Study Guide | Ralph Hardy
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Study Guide

Teacher's Guide for Argos: The Story of Odysseus as Told by His Loyal Dog

Argos: The Story of Odysseus as Told by His Loyal Dog is a re-telling of the Odyssey from the viewpoint of Odysseus's loyal dog. Mentioned for only a few lines in most translations, I have taken what little Homer tells us about Argos and invented a life for him on the island of Ithaca while he waits for his master to return, guarding the flocks from wolves, as well as Odysseus's wife, Penelope, and his son, Telemachos, from the evil suitors. Knowing his master is in peril, Argos seeks the help of a number of animals including seagulls, bats, sea turtles, crows, and sparrows to intercede on his master's behalf, and through their stories Argos learns of his master's many challenges and adventures.

The novel Argos gives middle-grade teachers the opportunity to discuss the world of Greek mythology, heroic quests, geography, and the history of the Bronze Age, as well as literary topics such as protagonist/antagonist, point of view, setting, characterization, personification, and many more. The following study guide is designed to generate ideas and topics for class discussion, close reading and story analysis, as well as encourage creative writing projects for budding writers. For each topic I have tried to pose questions of easy, moderate, and more challenging content suitable for readers of different strengths. Please feel free to contact me with suggestions and ideas that I can include in future iterations of the study guide.

Contact info: ralphhardy@msn.com

www.ralphhardyfiction.com

Argos: The Story of Odysseus as Told by His Loyal Dog

Publisher: HarperCollins

Argos Lexile measure: 930

ISBN-10: 0062396781

ISBN-13: 978-0062396785

Heroic Quests

  • What is a quest?
  • What is a hero? Describe their heroic attributes.
  • What are the key elements of a heroic quest?
  • What was Odysseus's quest?
  • Discussion question: Should all quests be resolved or are the lessons learned during the journey more important? Can you give examples of successful and/or failed quests from literature, mythology, or history?

Language Arts

  • What are the different settings for Argos?
  • What point of view is Argos written in? Is this POV used for the entire novel?
  • Who is the main protagonist in the novel? Who is the main antagonist?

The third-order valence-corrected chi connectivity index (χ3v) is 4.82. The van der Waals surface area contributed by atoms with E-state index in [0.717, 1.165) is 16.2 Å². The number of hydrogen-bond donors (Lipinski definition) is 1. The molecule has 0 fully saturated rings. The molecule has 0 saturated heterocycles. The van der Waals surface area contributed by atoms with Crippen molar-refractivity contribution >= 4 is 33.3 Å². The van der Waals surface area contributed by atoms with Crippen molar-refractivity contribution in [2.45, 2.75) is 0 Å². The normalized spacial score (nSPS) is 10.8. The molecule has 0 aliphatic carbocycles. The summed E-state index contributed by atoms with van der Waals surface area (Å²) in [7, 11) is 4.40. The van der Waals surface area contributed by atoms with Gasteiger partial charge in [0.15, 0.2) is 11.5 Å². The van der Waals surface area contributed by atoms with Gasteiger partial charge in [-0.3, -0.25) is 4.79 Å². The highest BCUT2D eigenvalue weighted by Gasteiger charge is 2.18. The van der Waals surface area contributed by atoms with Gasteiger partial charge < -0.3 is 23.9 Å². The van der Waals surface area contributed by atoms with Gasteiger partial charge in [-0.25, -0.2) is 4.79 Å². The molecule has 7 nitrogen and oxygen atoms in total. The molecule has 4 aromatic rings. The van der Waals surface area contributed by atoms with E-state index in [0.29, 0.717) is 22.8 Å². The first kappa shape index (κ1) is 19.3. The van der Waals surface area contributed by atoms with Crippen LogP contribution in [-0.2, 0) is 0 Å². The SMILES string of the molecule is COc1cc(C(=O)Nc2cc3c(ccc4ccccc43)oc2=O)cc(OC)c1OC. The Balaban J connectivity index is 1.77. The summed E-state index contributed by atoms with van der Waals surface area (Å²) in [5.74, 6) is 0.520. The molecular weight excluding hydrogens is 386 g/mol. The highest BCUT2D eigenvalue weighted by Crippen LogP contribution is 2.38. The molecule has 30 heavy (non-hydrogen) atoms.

• What are the themes, motifs, and other literary devices employed in Argos?
  • How did the author distinguish the different languages and speech patterns for each of the animal characters?
  • What conflicts must Argos wrestle with in the novel?
  • What conflicts must Odysseus wrestle with in the novel?
  • Plot Odysseus's journey home and make a timeline of his journey.

History

  • Was the Trojan War an actual event?
  • What are the origins of the Achaean (Greek) Empire?
  • What was the Bronze Age? What ages preceded and followed it?
  • What different civilizations contributed to the Mediterranean Bronze Age?
  • Research topic: What contributions did the Greek empire leave us?

Geography

  • What are the climate, flora, and fauna of the Mediterranean region?
  • What flora and fauna appear in Argos?
  • What are some of the human and natural wonders of the Mediterranean? What connections do we have to it today?
  • List the smaller seas that are encompassed by the Mediterranean Sea.
  • Research topic: How long do you think it would take to sail to various points along the Mediterranean Sea using ships from the Bronze Age? Contrast these times to modern ferries that sail there now.

Creative Writing

  • Take two minor characters from Argos and write a scene between them. Create some sort of conflict that drives the dialogue.
  • Think of another epic story and imagine how you would retell it from the viewpoint of a minor character.
  • Write a scene from this new re-imagining.

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